On Building and Using the Where
“Many actors find it difficult to “reach beyond their noses” and must be freed for a wider physical relationship with the environment.” Improvisation for the Theater
Most modern improv practice puts very little emphasis on the Where and it is probably the most valuable tool for scene improvisation. The where, if understood, and more importantly – seen, can support the play for it is the field on which the game is played.
Seeing where you are can lead to great moments of theatrical scene improv. At the very least, it will keep the player out of the head and occupied with showing one or more of the Three Environments: The immediate environment (table, spoons, props): The general environment (the location. i.e, bedroom, kitchen, restaurant, etc.) and the Larger environment (beyond the room, the space outside a window, through the door, etc.). What’s Beyond the Where is for the advanced player can give great depth to the scene.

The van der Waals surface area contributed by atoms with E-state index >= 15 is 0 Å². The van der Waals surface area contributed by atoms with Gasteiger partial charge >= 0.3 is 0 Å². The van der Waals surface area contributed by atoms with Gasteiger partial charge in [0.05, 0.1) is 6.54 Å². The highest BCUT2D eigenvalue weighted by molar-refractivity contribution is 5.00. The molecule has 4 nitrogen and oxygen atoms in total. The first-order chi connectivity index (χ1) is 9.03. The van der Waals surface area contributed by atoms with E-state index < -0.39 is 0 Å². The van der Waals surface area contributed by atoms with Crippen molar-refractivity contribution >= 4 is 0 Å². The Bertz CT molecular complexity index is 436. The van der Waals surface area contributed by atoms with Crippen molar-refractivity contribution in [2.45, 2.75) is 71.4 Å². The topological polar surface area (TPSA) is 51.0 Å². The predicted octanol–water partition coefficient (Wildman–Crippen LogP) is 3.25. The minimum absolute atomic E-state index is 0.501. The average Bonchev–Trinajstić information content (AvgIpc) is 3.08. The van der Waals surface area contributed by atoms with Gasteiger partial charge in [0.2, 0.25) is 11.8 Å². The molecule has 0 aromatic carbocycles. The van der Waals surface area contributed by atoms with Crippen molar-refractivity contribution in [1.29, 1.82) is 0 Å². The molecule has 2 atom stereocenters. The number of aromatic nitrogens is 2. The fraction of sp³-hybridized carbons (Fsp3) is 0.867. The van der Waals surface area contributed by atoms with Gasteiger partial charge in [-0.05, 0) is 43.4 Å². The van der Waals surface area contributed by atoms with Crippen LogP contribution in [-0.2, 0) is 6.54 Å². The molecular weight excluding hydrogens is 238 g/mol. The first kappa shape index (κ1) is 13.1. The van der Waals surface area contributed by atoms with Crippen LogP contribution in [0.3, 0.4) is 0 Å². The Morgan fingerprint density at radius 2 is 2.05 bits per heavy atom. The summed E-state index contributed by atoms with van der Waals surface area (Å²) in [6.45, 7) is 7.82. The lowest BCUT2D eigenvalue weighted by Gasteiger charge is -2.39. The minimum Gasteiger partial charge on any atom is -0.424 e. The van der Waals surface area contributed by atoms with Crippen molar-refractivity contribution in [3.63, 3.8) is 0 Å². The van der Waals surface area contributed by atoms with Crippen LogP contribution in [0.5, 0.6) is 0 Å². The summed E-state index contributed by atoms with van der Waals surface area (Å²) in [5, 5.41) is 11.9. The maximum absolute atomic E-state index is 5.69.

Pitfalls Regarding the Where
The Where cannot be used if the actors cannot see it themselves objectively. The Where must be shared and seen by all without any preconceptions.
- Show, Don’t Tell The Where cannot simply be referred to. It must be experienced.
- Avoid Story when building the where. Why? It’s limiting and puts your focus elsewhere. (usually play-writing) See example.
• Unless needed to solve a specific problem in a play, remembered experiences (recalls) are avoided as the group works for immediate (right now) spontaneous ones. Every individual has enough muscular memory and stored-away experience that can be used in a present-time situation without deliberately abstracting it from the total organism.